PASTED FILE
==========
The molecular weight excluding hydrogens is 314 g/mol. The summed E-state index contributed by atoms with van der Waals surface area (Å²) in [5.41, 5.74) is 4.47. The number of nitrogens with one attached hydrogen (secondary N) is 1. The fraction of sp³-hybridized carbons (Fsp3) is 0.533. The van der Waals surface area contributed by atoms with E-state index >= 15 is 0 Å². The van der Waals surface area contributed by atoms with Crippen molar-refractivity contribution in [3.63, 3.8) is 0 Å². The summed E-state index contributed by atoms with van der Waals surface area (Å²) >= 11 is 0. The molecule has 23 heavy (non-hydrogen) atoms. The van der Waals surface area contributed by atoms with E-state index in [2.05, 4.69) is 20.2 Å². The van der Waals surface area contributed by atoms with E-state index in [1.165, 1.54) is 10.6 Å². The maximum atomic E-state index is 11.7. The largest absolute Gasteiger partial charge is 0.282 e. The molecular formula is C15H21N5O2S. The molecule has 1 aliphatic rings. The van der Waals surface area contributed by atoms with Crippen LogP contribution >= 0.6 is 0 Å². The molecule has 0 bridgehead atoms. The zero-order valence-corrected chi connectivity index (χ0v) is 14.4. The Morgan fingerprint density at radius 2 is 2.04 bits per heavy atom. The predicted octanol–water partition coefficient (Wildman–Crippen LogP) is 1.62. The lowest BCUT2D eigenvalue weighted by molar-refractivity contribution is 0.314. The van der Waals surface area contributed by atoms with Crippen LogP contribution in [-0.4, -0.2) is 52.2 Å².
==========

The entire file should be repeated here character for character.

The molecular weight excluding hydrogens is 314 g/mol. The summed E-state index contributed by atoms with van der Waals surface area (Å²) in [5.41, 5.74) is 4.47. The number of nitrogens with one attached hydrogen (secondary N) is 1. The fraction of sp³-hybridized carbons (Fsp3) is 0.533. The van der Waals surface area contributed by atoms with E-state index >= 15 is 0 Å². The van der Waals surface area contributed by atoms with Crippen molar-refractivity contribution in [3.63, 3.8) is 0 Å². The summed E-state index contributed by atoms with van der Waals surface area (Å²) >= 11 is 0. The molecule has 23 heavy (non-hydrogen) atoms. The van der Waals surface area contributed by atoms with E-state index in [2.05, 4.69) is 20.2 Å². The van der Waals surface area contributed by atoms with E-state index in [1.165, 1.54) is 10.6 Å². The maximum atomic E-state index is 11.7. The largest absolute Gasteiger partial charge is 0.282 e. The molecular formula is C15H21N5O2S. The molecule has 1 aliphatic rings. The van der Waals surface area contributed by atoms with Crippen LogP contribution >= 0.6 is 0 Å². The molecule has 0 bridgehead atoms. The zero-order valence-corrected chi connectivity index (χ0v) is 14.4. The Morgan fingerprint density at radius 2 is 2.04 bits per heavy atom. The predicted octanol–water partition coefficient (Wildman–Crippen LogP) is 1.62. The lowest BCUT2D eigenvalue weighted by molar-refractivity contribution is 0.314. The van der Waals surface area contributed by atoms with Crippen LogP contribution in [-0.4, -0.2) is 52.2 Å².